Alumna showing how inquiry-based science can inspire students
D. J. Kast BS ’11, MS ’11, MAT ’14 collaborates with USC Viterbi on after-school workshop
By Dieuwertje “D. J.” Kast
I am the STEM Program’s manager for the USC Joint Educational Project and the director of its Young Scientists Program (YSP), and we recently partnered with the Computer Science department at the USC Viterbi School of Engineering.
As I learned from my days as a USC Rossier MAT student, specifically my EDUC-502 classes, students love to feel like scientists through hands-on activities and experiments. Associate Professor of Clinical Education Fred Freking was an amazing mentor for me and truly demonstrated to me how inquiry-based science can transform a students’ view on STEM fields. I wanted my students to be able to see what life is like from the perspective of a computer scientist. With the help of faculty member Dr. Sheila Tejada of USC Viterbi, I presented an after-school computer science studio workshop to 50 fourth and fifth grade students from Lenicia B. Weemes Elementary School.
We staged four activity stations, which offered a variety of ways to engage in computer science. At the first station, students learned how to code and designed their own holiday cards. The second station invited students to design computer games using a Makey Makey (a program board that replaces keyboard keys with the help of a closed circuit utilizing anything conductive). One fifth grade girl observed, “It is cool that you can make a keyboard using different things like bananas and playdough.”
At the third station, computer science graduate students from Viterbi taught the fourth and fifth graders how to control Scribbler robots (capable of drawing, photographing and navigating) by sending instructions wirelessly from a computer. At the fourth station, students created circuit bracelets using conductive thread, LED lights and felt. This station was created to emulate wearable technology and there were a few real-life examples of that at the workshop. For example, I wore light-up earrings, and two of my science teaching staff wore jellyfish skirts made from LED lights, a battery pack and fiber optics cables.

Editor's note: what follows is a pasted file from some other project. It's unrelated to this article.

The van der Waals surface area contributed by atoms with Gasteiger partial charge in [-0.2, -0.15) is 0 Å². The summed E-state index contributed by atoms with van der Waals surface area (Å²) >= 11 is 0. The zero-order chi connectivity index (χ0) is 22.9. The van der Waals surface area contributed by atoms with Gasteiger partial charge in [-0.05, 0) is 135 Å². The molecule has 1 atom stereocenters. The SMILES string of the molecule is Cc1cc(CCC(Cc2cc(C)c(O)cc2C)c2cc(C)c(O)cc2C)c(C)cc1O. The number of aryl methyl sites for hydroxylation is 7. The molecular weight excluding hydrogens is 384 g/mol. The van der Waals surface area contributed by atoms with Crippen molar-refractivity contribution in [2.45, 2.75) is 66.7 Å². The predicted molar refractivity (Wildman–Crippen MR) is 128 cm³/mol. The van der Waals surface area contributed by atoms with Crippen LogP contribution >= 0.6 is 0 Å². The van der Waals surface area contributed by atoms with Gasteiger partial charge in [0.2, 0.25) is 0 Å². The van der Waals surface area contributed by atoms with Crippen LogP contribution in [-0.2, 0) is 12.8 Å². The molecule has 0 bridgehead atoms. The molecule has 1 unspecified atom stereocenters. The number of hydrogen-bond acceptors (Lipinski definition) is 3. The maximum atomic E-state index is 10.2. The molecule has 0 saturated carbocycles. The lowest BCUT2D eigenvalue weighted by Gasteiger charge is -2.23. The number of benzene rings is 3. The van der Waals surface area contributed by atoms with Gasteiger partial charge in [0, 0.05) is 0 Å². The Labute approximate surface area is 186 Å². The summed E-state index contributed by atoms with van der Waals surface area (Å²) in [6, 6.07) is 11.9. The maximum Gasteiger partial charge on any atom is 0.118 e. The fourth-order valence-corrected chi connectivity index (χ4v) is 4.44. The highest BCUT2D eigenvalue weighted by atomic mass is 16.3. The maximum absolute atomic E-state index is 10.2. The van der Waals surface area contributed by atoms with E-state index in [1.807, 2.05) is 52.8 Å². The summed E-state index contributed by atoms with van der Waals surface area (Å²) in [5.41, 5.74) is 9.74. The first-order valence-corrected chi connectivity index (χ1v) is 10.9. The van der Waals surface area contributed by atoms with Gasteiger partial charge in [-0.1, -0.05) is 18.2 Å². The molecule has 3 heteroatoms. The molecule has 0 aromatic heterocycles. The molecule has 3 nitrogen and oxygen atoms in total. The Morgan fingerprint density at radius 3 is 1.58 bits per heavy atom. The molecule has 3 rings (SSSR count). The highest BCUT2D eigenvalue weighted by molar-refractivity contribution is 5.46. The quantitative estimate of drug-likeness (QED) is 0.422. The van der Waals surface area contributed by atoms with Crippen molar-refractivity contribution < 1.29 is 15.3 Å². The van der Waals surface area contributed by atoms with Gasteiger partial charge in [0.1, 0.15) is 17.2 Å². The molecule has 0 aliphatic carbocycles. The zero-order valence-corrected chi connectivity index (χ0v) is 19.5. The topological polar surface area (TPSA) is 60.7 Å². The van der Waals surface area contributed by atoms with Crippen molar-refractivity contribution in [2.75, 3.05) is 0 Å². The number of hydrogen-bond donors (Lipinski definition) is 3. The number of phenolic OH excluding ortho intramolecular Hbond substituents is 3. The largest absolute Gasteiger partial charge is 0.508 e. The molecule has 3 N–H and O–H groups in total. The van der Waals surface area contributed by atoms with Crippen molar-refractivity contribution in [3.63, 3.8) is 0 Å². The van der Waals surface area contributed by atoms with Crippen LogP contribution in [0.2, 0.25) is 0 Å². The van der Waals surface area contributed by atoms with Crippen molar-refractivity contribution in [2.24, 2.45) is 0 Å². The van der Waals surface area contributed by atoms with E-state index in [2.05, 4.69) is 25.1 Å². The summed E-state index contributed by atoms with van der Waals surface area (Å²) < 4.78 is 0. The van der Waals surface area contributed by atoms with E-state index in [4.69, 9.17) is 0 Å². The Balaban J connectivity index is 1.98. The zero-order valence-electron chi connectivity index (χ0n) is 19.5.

I also invited a computer animator (or simulation supervisor) from Walt Disney Animation studios, Claudia Chung Sanii, to kick off the event by speaking to students about careers in computer science and how she uses her skills as a computer scientist in her animation work. Chung Sanii oversees the team responsible for building the character effects in films—including fur, which ultimately reflects the motion of real fur; tailored cloth, which moves according real-life physics; and body dynamics, which introduce muscle and fat movement to help sell the weight and size of the characters. Her Disney credits include recent Oscar-winning features “Big Hero 6,” “Frozen” and “Zootopia.”
Another fifth grader expressed her feelings about the studio, stating, “ I wanted to attend this workshop to learn about something new that I never learned about before. I loved hearing the Disney Animator talk about computer science because “Frozen” is my favorite movie. When I grow up, I want to use technology in my job.”
Another fifth-grade girl stated, “I wanted to learn about computer science because I want to know how to make movies when I get older. Robots are just so cool and I loved seeing the red robot and how they work.”
Claire Chatinover, from my science teaching staff, shared what she observed in watching another of the student participants engage in the activities: “He said that he usually doesn’t get told he can do things like computer science. It was really cool for him to not only be told he could do it but also to get a chance to practice it on his own. It gave him confidence to see himself in science later on in life.”
Dieuwertje “DJ” Kast BS ’11, MS ’11, MAT ’14 is the STEM program manager for the USC Joint Educational Project.